Healthcare Workers Describe Reality Inside Overwhelmed Duluth Hospitals

Medical Professionals From St. Luke's, Essentia Health Paint Picture of a Grim Reality

DULUTH, Minn. – Frontline workers from St. Luke’s and Essentia Health are speaking out, sharing what they experience during a routine shift amid the global COVID-19 pandemic.

Critical care doctors and ICU nurses want residents to know the surge is here, and it’s going to take all of us working together to help limit the spread, and save our most valuable resources.

“This is something I hope to never see again in my career,” said Heather Swanson, St. Luke’s ICU nurse.

For nearly 10 years, Swanson has worked to help save lives and provide care to those experiencing some of the worst times in their life.

“People are incredibly sick, and seeing these grieving families is sad,” said Swanson.

As prepared as she tries to be, Swanson never predicted she’d be using her skills to save dozens of patients diagnosed with the same uncontrollable virus.

“As I’ve been talking to my coworkers and physicians and people we work with, I think this is a time we’re going to remember for our entire career,” said Swanson.

She spoke with FOX 21’s Brett Scott after working a double shift, taking time from her day off to share an important message for members of the community.

“The volume of patients has increased and that requires us to have a greater number of nurses and staff on. That’s stretching our physicians, respiratory therapists, and other staff,” said Swanson.

Swanson says they’re well equipped with personal protective equipment, but the hospital is running low on other critical resources.

“I do feel fortunate we’ve got respirators we wear, they do take a toll on our faces and the bridges of our noses get quite sore by the end of our shift,” said Swanson.

She and her colleagues are some of the most at-risk for contracting the virus. Recent data shows community spread has spiraled out of control within counties across northern Minnesota.

“I think all of us at the end of our stretches of work are slightly depressed and frankly a little anxious about what is to come,” said Swanson.

Full of anxiety and frankly burnt out, Swanson knows the battle will continue until we all follow mitigation efforts as the wait for a successful vaccine continues.

“I think because this surge has been delayed to reach our region, people have maybe thought of this as the flu or this isn’t that serious or it’s overblown by the media – that’s not the case,” said Swanson.

Just up the block, the campus of Essentia Health is also seeing a chaotic scene unfold.

“I’ll say personally, this is the only time in my career that I’ve felt anxiety,” said Dr. AJ Hegg who works in critical care and the ER at Essentia Health in Duluth.

He described what it’s like when he clocks in for each shift and begins making rounds.

“The COVID patients take a long time to round on because they tend to be really sick, especially when they get into the ICU and they end up on a ventilator,” said Dr. Hegg. “I spend a lot of time calling the families and talking to them and giving updates.”

Due to visitor restrictions, doctors and nurses are also becoming messengers for family members who anxiously some sign of good news.

“Patients are scared. Patients know what the risks are when they get COVID. They know that there’s a high chance when they get to the ICU, they might not make it through,” said Dr. Hegg.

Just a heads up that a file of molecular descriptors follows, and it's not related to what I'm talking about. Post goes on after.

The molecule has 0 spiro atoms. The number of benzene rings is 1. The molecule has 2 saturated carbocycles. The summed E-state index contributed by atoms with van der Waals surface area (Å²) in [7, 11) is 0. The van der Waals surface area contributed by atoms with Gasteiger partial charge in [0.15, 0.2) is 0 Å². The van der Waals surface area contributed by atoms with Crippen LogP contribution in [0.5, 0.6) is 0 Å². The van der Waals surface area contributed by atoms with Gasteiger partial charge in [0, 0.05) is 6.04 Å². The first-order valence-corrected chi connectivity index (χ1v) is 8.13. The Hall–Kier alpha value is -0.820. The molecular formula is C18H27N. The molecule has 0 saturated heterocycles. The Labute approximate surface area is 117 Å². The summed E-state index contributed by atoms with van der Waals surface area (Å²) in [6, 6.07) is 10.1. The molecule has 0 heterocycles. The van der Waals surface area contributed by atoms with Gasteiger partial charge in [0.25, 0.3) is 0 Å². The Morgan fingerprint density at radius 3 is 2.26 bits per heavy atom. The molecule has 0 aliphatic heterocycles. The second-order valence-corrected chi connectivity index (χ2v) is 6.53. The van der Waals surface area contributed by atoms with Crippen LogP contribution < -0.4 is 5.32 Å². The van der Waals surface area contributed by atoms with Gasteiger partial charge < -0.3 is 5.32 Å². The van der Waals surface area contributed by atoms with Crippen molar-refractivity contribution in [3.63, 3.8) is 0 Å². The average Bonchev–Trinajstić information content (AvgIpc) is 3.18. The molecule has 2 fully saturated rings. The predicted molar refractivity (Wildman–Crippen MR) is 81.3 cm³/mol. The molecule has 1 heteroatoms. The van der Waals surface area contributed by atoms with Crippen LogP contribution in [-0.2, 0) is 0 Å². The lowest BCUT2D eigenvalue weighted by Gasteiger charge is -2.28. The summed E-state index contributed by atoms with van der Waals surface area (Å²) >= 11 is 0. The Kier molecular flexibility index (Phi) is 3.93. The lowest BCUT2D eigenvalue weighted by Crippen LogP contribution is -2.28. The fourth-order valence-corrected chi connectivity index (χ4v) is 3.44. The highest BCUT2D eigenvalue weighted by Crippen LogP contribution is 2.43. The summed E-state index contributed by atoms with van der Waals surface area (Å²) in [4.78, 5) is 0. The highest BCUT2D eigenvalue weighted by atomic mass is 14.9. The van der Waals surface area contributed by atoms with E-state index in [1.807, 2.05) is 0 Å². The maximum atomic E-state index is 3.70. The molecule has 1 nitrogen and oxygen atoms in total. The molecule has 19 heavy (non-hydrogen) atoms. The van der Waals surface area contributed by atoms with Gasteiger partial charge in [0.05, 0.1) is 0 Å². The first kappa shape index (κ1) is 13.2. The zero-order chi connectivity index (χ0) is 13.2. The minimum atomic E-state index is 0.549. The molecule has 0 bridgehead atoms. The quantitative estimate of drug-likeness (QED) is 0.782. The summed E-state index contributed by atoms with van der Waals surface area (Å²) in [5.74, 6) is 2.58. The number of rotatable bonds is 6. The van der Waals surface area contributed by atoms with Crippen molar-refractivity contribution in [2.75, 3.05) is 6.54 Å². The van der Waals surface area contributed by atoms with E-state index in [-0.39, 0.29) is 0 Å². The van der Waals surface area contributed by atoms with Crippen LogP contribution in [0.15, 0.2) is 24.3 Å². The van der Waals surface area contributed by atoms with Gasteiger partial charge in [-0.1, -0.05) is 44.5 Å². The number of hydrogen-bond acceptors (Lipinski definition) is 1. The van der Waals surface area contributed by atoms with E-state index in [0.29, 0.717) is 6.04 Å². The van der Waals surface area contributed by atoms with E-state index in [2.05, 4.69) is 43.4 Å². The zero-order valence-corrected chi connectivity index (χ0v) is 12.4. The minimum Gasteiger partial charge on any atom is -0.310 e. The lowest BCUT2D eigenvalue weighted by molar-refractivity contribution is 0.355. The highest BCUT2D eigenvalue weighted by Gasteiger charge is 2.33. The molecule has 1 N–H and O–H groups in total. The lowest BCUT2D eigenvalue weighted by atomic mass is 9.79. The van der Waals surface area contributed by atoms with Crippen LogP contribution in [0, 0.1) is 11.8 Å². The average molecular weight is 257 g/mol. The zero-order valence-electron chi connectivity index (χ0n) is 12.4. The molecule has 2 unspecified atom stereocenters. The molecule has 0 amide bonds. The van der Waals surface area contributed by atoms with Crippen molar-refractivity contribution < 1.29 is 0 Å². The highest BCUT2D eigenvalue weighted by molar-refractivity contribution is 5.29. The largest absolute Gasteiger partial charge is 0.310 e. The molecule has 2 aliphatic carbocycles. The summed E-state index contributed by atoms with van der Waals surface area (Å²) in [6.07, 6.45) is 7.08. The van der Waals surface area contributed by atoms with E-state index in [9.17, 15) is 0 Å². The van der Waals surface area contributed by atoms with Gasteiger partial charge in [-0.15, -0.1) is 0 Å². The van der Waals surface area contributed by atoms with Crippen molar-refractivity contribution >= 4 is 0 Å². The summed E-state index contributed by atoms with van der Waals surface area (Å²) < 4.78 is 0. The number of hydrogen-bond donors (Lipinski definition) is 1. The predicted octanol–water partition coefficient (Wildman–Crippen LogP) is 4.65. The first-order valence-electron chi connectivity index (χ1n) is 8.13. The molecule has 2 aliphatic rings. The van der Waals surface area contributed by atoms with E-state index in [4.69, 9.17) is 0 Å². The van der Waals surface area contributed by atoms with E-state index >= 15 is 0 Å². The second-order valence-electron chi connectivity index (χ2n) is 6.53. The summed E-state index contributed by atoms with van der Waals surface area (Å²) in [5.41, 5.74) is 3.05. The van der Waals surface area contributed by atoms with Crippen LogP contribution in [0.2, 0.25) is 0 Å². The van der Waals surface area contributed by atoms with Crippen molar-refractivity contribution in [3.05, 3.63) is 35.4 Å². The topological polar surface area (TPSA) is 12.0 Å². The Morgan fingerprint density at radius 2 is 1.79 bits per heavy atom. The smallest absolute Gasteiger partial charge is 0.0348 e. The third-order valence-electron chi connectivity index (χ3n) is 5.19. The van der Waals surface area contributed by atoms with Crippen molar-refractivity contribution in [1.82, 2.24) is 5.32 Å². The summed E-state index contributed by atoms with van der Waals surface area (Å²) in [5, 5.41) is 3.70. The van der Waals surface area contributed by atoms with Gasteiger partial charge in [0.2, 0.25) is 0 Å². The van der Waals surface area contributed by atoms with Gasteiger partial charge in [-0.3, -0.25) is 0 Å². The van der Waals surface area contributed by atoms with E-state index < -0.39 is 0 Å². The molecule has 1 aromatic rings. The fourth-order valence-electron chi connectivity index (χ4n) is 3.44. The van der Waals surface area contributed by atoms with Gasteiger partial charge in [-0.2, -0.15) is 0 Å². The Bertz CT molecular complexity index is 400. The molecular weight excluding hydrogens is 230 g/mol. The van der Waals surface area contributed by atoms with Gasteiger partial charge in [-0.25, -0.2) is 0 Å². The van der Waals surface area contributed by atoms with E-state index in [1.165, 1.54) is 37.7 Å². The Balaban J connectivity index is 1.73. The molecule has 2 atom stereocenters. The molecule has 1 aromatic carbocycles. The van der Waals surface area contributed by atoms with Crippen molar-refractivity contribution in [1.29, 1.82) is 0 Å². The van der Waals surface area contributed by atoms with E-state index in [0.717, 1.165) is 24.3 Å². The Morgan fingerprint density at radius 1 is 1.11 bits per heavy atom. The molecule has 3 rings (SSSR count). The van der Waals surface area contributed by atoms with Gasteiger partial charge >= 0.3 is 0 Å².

Essentia is currently seeing the largest number of patients requiring ventilators since the start of the pandemic.

“Our numbers are increasing and we are running out of resources, and our biggest resource issue right now is staff,” said Dr. Hegg.

Similar to the staff at St. Luke’s community transmission of the virus is taking a toll on staffing numbers at Essentia.

“It’s not easy to find more nurses because they’re being pulled in every direction, everyone is looking for them,” said Dr. Hegg.

This nationwide shortage of nurses and doctors is now hitting close to home as the elderly and those with underlying conditions continue to be hardest hit by the disease.

“It’s straining. These patients are sick, there are a lot of them and it’s going to get worse, we can feel that at the bedside,” said Dr. Hegg.

He believes if everyone were to follow new restrictions put in place by Minnesota Governor Tim Walz, it would help alleviate the strain on healthcare systems. As hopeful as he is, the reality is proving different.

“If we continue on this same trajectory, what I’m really worried about is we’re going to get to a point where just about everyone knows someone who has died from COVID,” said Dr. Hegg.

Both medical professionals agree masking is a simple way to do your part in helping save not only your life but the life of someone else in our community.

“Every one of these people has a life and they have a husband, wife, or children that are grieving,” said Swanson.

As the days drag on, Swanson and Dr. Hegg will continue to do all they can to save those who end up in their facilities but ask you to do your part to help limit the spread of this vicious virus.

“I don’t think that this is going to be our forever. I honestly think we will see better days ahead and that’s why we all need to be patient and just wear our masks so we can try to end this quicker,” said Swanson.

Dr. Hegg says patients who do recover are reporting long-lasting effects on the lungs, heart, kidneys, and brain.

He says if we can change what is happening locally by improving our behaviors, we can dramatically decrease cases of COVID-19 in the Northland.

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